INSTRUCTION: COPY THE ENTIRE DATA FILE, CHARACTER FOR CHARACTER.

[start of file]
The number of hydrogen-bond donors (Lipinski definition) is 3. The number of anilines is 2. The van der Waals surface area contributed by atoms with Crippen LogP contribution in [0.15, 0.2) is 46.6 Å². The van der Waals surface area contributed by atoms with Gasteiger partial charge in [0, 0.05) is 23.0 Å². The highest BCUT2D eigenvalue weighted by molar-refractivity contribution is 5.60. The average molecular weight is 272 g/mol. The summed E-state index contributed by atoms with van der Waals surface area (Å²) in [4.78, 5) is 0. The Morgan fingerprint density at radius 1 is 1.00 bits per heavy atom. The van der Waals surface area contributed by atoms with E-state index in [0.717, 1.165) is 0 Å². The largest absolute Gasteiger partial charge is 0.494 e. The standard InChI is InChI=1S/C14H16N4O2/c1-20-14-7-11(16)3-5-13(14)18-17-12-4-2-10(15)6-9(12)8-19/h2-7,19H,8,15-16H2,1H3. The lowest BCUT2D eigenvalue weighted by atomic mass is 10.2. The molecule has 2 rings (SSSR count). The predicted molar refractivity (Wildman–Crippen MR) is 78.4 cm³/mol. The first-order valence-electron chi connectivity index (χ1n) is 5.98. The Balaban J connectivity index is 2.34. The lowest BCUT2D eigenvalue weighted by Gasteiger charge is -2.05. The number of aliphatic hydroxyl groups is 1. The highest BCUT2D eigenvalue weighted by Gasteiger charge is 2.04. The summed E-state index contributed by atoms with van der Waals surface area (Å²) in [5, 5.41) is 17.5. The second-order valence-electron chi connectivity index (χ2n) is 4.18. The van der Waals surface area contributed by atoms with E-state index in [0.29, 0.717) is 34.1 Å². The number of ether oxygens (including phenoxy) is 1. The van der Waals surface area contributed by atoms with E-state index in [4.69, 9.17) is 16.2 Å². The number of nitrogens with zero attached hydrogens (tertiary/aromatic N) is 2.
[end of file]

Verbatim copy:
The number of hydrogen-bond donors (Lipinski definition) is 3. The number of anilines is 2. The van der Waals surface area contributed by atoms with Crippen LogP contribution in [0.15, 0.2) is 46.6 Å². The van der Waals surface area contributed by atoms with Gasteiger partial charge in [0, 0.05) is 23.0 Å². The highest BCUT2D eigenvalue weighted by molar-refractivity contribution is 5.60. The average molecular weight is 272 g/mol. The summed E-state index contributed by atoms with van der Waals surface area (Å²) in [4.78, 5) is 0. The Morgan fingerprint density at radius 1 is 1.00 bits per heavy atom. The van der Waals surface area contributed by atoms with E-state index in [0.717, 1.165) is 0 Å². The largest absolute Gasteiger partial charge is 0.494 e. The standard InChI is InChI=1S/C14H16N4O2/c1-20-14-7-11(16)3-5-13(14)18-17-12-4-2-10(15)6-9(12)8-19/h2-7,19H,8,15-16H2,1H3. The lowest BCUT2D eigenvalue weighted by atomic mass is 10.2. The molecule has 2 rings (SSSR count). The predicted molar refractivity (Wildman–Crippen MR) is 78.4 cm³/mol. The first-order valence-electron chi connectivity index (χ1n) is 5.98. The Balaban J connectivity index is 2.34. The lowest BCUT2D eigenvalue weighted by Gasteiger charge is -2.05. The number of aliphatic hydroxyl groups is 1. The highest BCUT2D eigenvalue weighted by Gasteiger charge is 2.04. The summed E-state index contributed by atoms with van der Waals surface area (Å²) in [5, 5.41) is 17.5. The second-order valence-electron chi connectivity index (χ2n) is 4.18. The van der Waals surface area contributed by atoms with E-state index in [0.29, 0.717) is 34.1 Å². The number of ether oxygens (including phenoxy) is 1. The van der Waals surface area contributed by atoms with E-state index in [4.69, 9.17) is 16.2 Å². The number of nitrogens with zero attached hydrogens (tertiary/aromatic N) is 2.